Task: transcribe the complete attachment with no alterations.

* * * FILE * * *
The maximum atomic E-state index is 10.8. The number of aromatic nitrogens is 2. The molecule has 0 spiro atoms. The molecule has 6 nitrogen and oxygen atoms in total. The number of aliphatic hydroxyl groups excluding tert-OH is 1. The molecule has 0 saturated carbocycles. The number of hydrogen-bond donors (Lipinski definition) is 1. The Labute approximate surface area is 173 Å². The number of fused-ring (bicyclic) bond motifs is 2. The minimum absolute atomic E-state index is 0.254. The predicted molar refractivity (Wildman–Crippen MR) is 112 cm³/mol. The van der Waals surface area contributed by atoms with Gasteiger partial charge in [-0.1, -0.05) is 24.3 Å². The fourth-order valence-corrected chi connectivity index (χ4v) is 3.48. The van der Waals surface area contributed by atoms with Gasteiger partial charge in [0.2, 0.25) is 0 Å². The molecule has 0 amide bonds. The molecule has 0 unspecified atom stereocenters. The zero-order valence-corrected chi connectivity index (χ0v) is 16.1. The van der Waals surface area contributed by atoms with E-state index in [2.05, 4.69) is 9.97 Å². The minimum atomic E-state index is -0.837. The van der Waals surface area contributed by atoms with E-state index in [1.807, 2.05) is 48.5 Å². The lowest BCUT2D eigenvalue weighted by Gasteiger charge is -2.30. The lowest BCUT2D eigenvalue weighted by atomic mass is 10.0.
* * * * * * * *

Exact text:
The maximum atomic E-state index is 10.8. The number of aromatic nitrogens is 2. The molecule has 0 spiro atoms. The molecule has 6 nitrogen and oxygen atoms in total. The number of aliphatic hydroxyl groups excluding tert-OH is 1. The molecule has 0 saturated carbocycles. The number of hydrogen-bond donors (Lipinski definition) is 1. The Labute approximate surface area is 173 Å². The number of fused-ring (bicyclic) bond motifs is 2. The minimum absolute atomic E-state index is 0.254. The predicted molar refractivity (Wildman–Crippen MR) is 112 cm³/mol. The van der Waals surface area contributed by atoms with Gasteiger partial charge in [-0.1, -0.05) is 24.3 Å². The fourth-order valence-corrected chi connectivity index (χ4v) is 3.48. The van der Waals surface area contributed by atoms with Gasteiger partial charge in [0.2, 0.25) is 0 Å². The molecule has 0 amide bonds. The molecule has 0 unspecified atom stereocenters. The zero-order valence-corrected chi connectivity index (χ0v) is 16.1. The van der Waals surface area contributed by atoms with E-state index in [2.05, 4.69) is 9.97 Å². The minimum atomic E-state index is -0.837. The van der Waals surface area contributed by atoms with E-state index in [1.807, 2.05) is 48.5 Å². The lowest BCUT2D eigenvalue weighted by Gasteiger charge is -2.30. The lowest BCUT2D eigenvalue weighted by atomic mass is 10.0.